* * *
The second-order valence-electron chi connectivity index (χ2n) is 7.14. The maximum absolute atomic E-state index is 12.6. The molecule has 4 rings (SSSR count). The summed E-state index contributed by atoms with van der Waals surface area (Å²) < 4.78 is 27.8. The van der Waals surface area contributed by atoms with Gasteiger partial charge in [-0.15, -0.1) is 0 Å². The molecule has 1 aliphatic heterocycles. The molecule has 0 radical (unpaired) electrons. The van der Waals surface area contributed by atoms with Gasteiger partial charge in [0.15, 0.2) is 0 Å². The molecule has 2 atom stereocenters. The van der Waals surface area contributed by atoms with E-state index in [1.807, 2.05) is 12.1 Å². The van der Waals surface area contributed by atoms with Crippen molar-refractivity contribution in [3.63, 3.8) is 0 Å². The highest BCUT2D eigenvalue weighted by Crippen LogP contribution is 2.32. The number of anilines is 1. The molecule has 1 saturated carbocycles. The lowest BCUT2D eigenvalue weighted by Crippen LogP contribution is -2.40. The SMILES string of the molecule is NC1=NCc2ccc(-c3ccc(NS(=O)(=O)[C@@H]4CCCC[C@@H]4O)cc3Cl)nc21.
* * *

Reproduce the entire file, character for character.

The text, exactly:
The second-order valence-electron chi connectivity index (χ2n) is 7.14. The maximum absolute atomic E-state index is 12.6. The molecule has 4 rings (SSSR count). The summed E-state index contributed by atoms with van der Waals surface area (Å²) < 4.78 is 27.8. The van der Waals surface area contributed by atoms with Gasteiger partial charge in [-0.15, -0.1) is 0 Å². The molecule has 1 aliphatic heterocycles. The molecule has 0 radical (unpaired) electrons. The van der Waals surface area contributed by atoms with Gasteiger partial charge in [0.15, 0.2) is 0 Å². The molecule has 2 atom stereocenters. The van der Waals surface area contributed by atoms with E-state index in [1.807, 2.05) is 12.1 Å². The van der Waals surface area contributed by atoms with Crippen molar-refractivity contribution in [3.63, 3.8) is 0 Å². The highest BCUT2D eigenvalue weighted by Crippen LogP contribution is 2.32. The number of anilines is 1. The molecule has 1 saturated carbocycles. The lowest BCUT2D eigenvalue weighted by Crippen LogP contribution is -2.40. The SMILES string of the molecule is NC1=NCc2ccc(-c3ccc(NS(=O)(=O)[C@@H]4CCCC[C@@H]4O)cc3Cl)nc21.